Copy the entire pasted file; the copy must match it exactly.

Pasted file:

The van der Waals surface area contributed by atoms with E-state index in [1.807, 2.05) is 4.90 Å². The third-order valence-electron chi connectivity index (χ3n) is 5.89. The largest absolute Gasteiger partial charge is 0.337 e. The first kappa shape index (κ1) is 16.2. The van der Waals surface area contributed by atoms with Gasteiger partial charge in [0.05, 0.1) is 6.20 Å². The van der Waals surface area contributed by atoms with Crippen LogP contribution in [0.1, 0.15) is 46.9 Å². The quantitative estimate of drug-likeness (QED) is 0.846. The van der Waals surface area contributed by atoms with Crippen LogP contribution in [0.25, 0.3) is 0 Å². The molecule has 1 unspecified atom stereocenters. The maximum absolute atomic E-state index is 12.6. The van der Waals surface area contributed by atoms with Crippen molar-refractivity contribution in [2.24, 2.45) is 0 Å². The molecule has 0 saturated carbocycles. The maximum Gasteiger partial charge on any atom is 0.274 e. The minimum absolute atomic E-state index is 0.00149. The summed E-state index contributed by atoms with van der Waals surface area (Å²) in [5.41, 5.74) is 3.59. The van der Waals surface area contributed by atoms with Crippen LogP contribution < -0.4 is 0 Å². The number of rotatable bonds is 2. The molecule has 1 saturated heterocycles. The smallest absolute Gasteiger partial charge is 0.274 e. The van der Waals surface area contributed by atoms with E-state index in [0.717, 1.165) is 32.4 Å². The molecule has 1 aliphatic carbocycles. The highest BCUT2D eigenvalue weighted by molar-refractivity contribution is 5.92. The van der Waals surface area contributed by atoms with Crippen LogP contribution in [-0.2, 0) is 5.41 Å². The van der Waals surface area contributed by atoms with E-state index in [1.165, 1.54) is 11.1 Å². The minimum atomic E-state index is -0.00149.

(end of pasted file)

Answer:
The van der Waals surface area contributed by atoms with E-state index in [1.807, 2.05) is 4.90 Å². The third-order valence-electron chi connectivity index (χ3n) is 5.89. The largest absolute Gasteiger partial charge is 0.337 e. The first kappa shape index (κ1) is 16.2. The van der Waals surface area contributed by atoms with Gasteiger partial charge in [0.05, 0.1) is 6.20 Å². The van der Waals surface area contributed by atoms with Crippen LogP contribution in [0.1, 0.15) is 46.9 Å². The quantitative estimate of drug-likeness (QED) is 0.846. The van der Waals surface area contributed by atoms with Crippen LogP contribution in [0.25, 0.3) is 0 Å². The molecule has 1 unspecified atom stereocenters. The maximum absolute atomic E-state index is 12.6. The van der Waals surface area contributed by atoms with Crippen molar-refractivity contribution in [2.24, 2.45) is 0 Å². The molecule has 0 saturated carbocycles. The maximum Gasteiger partial charge on any atom is 0.274 e. The minimum absolute atomic E-state index is 0.00149. The summed E-state index contributed by atoms with van der Waals surface area (Å²) in [5.41, 5.74) is 3.59. The van der Waals surface area contributed by atoms with Crippen LogP contribution < -0.4 is 0 Å². The number of rotatable bonds is 2. The molecule has 1 saturated heterocycles. The smallest absolute Gasteiger partial charge is 0.274 e. The van der Waals surface area contributed by atoms with E-state index in [0.717, 1.165) is 32.4 Å². The molecule has 1 aliphatic carbocycles. The highest BCUT2D eigenvalue weighted by molar-refractivity contribution is 5.92. The van der Waals surface area contributed by atoms with Crippen LogP contribution in [-0.2, 0) is 5.41 Å². The van der Waals surface area contributed by atoms with E-state index in [1.165, 1.54) is 11.1 Å². The minimum atomic E-state index is -0.00149.